Bill Manhire’s Selected Poems (VUP), $35. Amazing value – it’s a hardback of 160 pages. Nice cover – matches my copies of his earlier, slimmer volumes The Elaboration (1972) and The Old Man’s Example (1990). It’s a portrait of Bill by Ralph Hotere. Doesn’t look much like him if you ask me, but then we’ve all changed a bit since 1971.
The sexual politics of pre-Treaty New Zealand were “quite a minefield”: Vincent O’Malley, a finalist in this year’s CLNZ awards, retells a Northland love story.
Blog comment of the day, on this silly column by George Monbiot which contains the sentence “But if ever there was a case for the precautionary principle, here it is.”:
There rarely is a valid case for the precautionary principle. Had the pernicious concept been around earlier in history, we would never have left the trees.Want to see Julian Assange putting on the moves? You can! He has complained that showing this clip is an invasion of privacy. Seriously.
Naomi Wolf’s book Vagina has received a decliner from every reviewer I have read. When she spoke at the Auckland Writers’ Festival in 2001 I thought she was a narcissistic idiot and it seems many people now share my view, even the Guardian and New Statesman. Here, for example, is Laurie Penny in the latter. Quote unquote:
Then there’s the sudden five-page diversion to a women's rape shelter in Sierra Leone, plonked weirdly in the middle of the book like a vitamin pill on top of a cupcake. The women and men Wolf meets here, on a trip for western reporters organised in 2004, are not substantive figures in the book – she spends far longer interviewing a banker-turned-tantric-healer who specialises in massaging women to orgasm with special oils, flowers and incantations to welcome their inner goddess to a really great wank. The women in Sierra Leone feel like an afterthought, as they do in so many contemporary pseudo-feminist tracts, but they must be mentioned, even if that mention only draws into sharper focus the fact that the book’s field of vision rarely leaves upper Manhattan.It’s always good to hear an arts graduate – especially an MA (Hons) in political science – on economics and real science. Former Green Party MP Sue Kedgley presents a novel concept of private property and argues for expensive food. I’d like to see her explain the former to a farmer – it is “our farmland”, apparently, not theirs – and the latter to anyone from Africa, India or China. Let the starving millions eat organic! It’s better for them.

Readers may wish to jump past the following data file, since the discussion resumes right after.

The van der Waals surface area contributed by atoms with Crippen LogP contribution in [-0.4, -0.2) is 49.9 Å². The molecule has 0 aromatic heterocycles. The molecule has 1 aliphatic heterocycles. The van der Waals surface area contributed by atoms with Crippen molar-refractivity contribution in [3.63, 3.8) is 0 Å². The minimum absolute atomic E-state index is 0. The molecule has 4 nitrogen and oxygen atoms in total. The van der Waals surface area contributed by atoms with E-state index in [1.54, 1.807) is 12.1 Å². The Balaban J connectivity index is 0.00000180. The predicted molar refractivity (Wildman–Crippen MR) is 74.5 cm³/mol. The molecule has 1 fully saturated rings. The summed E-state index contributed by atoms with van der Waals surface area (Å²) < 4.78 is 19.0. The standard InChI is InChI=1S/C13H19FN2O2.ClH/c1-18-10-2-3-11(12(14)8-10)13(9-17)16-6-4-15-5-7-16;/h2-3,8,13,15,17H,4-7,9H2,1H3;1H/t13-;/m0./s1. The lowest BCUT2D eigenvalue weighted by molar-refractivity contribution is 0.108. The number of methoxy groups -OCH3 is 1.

Which country had the best athlete-to-medal ratios at the Paralympics and Olympics? A clue: it wasn’t China, not even Belarus.
Manglish: why we are lucky to have our alphabet.